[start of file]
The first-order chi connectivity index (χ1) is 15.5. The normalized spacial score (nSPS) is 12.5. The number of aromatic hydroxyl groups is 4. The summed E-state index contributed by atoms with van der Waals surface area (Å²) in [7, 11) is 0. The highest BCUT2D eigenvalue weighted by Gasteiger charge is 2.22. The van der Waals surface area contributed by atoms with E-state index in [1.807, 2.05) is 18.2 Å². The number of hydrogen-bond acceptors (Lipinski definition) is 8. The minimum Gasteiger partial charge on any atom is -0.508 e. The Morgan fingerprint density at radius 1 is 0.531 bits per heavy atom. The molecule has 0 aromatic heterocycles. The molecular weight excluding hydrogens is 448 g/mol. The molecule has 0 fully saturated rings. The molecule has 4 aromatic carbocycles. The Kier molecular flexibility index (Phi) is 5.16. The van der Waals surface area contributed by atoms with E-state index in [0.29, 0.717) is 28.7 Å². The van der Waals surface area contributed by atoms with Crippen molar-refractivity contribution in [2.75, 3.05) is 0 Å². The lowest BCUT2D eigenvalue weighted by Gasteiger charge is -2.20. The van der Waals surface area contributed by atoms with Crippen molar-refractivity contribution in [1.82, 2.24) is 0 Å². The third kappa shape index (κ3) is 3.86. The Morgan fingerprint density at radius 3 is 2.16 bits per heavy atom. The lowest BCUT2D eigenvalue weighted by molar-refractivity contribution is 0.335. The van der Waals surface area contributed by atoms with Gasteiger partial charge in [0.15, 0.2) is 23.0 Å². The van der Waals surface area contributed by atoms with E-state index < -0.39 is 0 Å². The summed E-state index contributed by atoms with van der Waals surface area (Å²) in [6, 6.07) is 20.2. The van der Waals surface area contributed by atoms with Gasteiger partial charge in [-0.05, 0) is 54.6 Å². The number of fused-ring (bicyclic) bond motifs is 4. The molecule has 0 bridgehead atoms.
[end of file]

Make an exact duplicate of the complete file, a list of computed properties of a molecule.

The first-order chi connectivity index (χ1) is 15.5. The normalized spacial score (nSPS) is 12.5. The number of aromatic hydroxyl groups is 4. The summed E-state index contributed by atoms with van der Waals surface area (Å²) in [7, 11) is 0. The highest BCUT2D eigenvalue weighted by Gasteiger charge is 2.22. The van der Waals surface area contributed by atoms with E-state index in [1.807, 2.05) is 18.2 Å². The number of hydrogen-bond acceptors (Lipinski definition) is 8. The minimum Gasteiger partial charge on any atom is -0.508 e. The Morgan fingerprint density at radius 1 is 0.531 bits per heavy atom. The molecule has 0 aromatic heterocycles. The molecular weight excluding hydrogens is 448 g/mol. The molecule has 0 fully saturated rings. The molecule has 4 aromatic carbocycles. The Kier molecular flexibility index (Phi) is 5.16. The van der Waals surface area contributed by atoms with E-state index in [0.29, 0.717) is 28.7 Å². The van der Waals surface area contributed by atoms with Crippen molar-refractivity contribution in [2.75, 3.05) is 0 Å². The lowest BCUT2D eigenvalue weighted by Gasteiger charge is -2.20. The van der Waals surface area contributed by atoms with Crippen molar-refractivity contribution in [1.82, 2.24) is 0 Å². The third kappa shape index (κ3) is 3.86. The Morgan fingerprint density at radius 3 is 2.16 bits per heavy atom. The lowest BCUT2D eigenvalue weighted by molar-refractivity contribution is 0.335. The van der Waals surface area contributed by atoms with Gasteiger partial charge in [0.15, 0.2) is 23.0 Å². The van der Waals surface area contributed by atoms with E-state index < -0.39 is 0 Å². The summed E-state index contributed by atoms with van der Waals surface area (Å²) in [6, 6.07) is 20.2. The van der Waals surface area contributed by atoms with Gasteiger partial charge in [-0.05, 0) is 54.6 Å². The number of fused-ring (bicyclic) bond motifs is 4. The molecule has 0 bridgehead atoms.